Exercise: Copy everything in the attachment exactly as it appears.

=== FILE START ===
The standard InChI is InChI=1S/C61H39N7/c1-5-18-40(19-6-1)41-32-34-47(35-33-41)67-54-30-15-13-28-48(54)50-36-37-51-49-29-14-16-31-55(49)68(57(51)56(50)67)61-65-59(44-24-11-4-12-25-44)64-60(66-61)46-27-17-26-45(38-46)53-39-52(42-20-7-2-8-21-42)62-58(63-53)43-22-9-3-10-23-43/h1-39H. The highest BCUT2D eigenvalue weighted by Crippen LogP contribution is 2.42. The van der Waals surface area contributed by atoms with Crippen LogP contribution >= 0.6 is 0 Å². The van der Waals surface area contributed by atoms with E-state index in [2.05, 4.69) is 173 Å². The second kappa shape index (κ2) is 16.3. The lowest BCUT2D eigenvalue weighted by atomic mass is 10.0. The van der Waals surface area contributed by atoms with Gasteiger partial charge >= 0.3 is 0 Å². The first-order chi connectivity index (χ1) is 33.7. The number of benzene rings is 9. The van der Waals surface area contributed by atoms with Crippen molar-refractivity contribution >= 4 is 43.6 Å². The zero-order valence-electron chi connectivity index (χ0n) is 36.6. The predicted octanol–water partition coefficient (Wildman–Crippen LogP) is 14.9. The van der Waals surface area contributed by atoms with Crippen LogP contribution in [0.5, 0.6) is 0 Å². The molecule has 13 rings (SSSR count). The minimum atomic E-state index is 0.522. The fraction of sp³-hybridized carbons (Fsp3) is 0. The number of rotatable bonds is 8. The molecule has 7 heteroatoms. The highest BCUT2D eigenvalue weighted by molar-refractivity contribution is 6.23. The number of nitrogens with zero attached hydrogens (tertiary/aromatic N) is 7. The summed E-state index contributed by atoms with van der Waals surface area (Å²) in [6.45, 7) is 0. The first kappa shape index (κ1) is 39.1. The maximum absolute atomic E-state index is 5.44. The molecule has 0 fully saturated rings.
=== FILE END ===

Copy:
The standard InChI is InChI=1S/C61H39N7/c1-5-18-40(19-6-1)41-32-34-47(35-33-41)67-54-30-15-13-28-48(54)50-36-37-51-49-29-14-16-31-55(49)68(57(51)56(50)67)61-65-59(44-24-11-4-12-25-44)64-60(66-61)46-27-17-26-45(38-46)53-39-52(42-20-7-2-8-21-42)62-58(63-53)43-22-9-3-10-23-43/h1-39H. The highest BCUT2D eigenvalue weighted by Crippen LogP contribution is 2.42. The van der Waals surface area contributed by atoms with Crippen LogP contribution >= 0.6 is 0 Å². The van der Waals surface area contributed by atoms with E-state index in [2.05, 4.69) is 173 Å². The second kappa shape index (κ2) is 16.3. The lowest BCUT2D eigenvalue weighted by atomic mass is 10.0. The van der Waals surface area contributed by atoms with Gasteiger partial charge >= 0.3 is 0 Å². The first-order chi connectivity index (χ1) is 33.7. The number of benzene rings is 9. The van der Waals surface area contributed by atoms with Crippen molar-refractivity contribution >= 4 is 43.6 Å². The zero-order valence-electron chi connectivity index (χ0n) is 36.6. The predicted octanol–water partition coefficient (Wildman–Crippen LogP) is 14.9. The van der Waals surface area contributed by atoms with Crippen LogP contribution in [0.5, 0.6) is 0 Å². The molecule has 13 rings (SSSR count). The minimum atomic E-state index is 0.522. The fraction of sp³-hybridized carbons (Fsp3) is 0. The number of rotatable bonds is 8. The molecule has 7 heteroatoms. The highest BCUT2D eigenvalue weighted by molar-refractivity contribution is 6.23. The number of nitrogens with zero attached hydrogens (tertiary/aromatic N) is 7. The summed E-state index contributed by atoms with van der Waals surface area (Å²) in [6.45, 7) is 0. The first kappa shape index (κ1) is 39.1. The maximum absolute atomic E-state index is 5.44. The molecule has 0 fully saturated rings.